Anti Anxiety Rx: Music
This morning I was talking with one of my customers whose dog experiences separation anxiety. I had many suggestions for “Teddy” one of them was calming music.
Many years ago, in our pet store we sold music cd’s for pets called the I calmPet product line that cat and dog specific music collections. Whenever I play my piano (typically classical music) there is always an audience. Cats, dogs and horses prefer hearing longer, sustained notes rather than staccato, short notes. In other words, they’d rather hear Bach's Minuet in G (one of the most well known lullabies) rather than Symphony #9 Allegro by Dvorak.
After a bit of research I found that many shelter facilities use calming music daily. In fact, some shelters have a "quiet hour.” Research by Lori Kogan, licensed psychologist at Colorado State University in Ft Collins demonstrated that during a four month trial 117 shelter dogs were played different types of music for 45 minutes followed by 15 minutes of silence. It was noted that the dogs barked less, slept more and were more relaxed when hearing soothing, classical music rather than jarring music.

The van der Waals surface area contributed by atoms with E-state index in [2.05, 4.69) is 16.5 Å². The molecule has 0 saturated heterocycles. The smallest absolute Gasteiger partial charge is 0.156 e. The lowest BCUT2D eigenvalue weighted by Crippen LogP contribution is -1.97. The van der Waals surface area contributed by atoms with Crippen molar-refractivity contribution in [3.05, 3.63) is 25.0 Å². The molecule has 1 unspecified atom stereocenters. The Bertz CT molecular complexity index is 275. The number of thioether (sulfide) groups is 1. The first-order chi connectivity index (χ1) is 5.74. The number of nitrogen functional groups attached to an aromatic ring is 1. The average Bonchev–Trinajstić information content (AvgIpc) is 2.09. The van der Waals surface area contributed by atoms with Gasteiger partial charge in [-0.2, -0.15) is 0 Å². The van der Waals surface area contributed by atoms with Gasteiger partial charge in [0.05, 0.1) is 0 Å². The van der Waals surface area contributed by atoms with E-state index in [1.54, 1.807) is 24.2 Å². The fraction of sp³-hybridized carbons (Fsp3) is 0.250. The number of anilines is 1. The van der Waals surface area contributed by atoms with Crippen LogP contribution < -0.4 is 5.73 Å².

A holistic veterinarian, Dr Pamela Fisher of North Canton, Ohio founded Rescue Animal Mp 3 project. She shares free music loaded on Mp 3 players to almost 1400 shelters in the United States. That’s about 150,000 homeless animals that are able to relax a bit more in an extremely unsettling environment!
Dogs most dominant sense is their sense of smell which is 20x more than humans and then their hearing is their second strongest sense with a range of of hearing of 67 HZ - 64,000 HZ. Human’s hearing range is much less at 20Hz-20,000HZ. Conversely, cats most dominant sense is their sense of vision and then their sense of smell which is 14x stronger than ours. Felines also hear more subtleties than humans with a range of 45 HZ- 64,000 HZ. Because we don’t hear as well as our pets do loud music, fireworks, and thunder have a greater impact on their more sensitive audiology. Also since dogs and cats are able to control the independent movement of their ears they can move their ear towards a sound thus hearing it better. Pure tones and sustained notes have a calming effect on the nervous system. When animals are relaxed and content they are healthier and happier.
The next time you take your pet to the vet, introduce a new furry or human to your family, a loved one passes, or even “move" please play some relaxing, classical music for your furries they’ll appreciate you and their nervous system will too.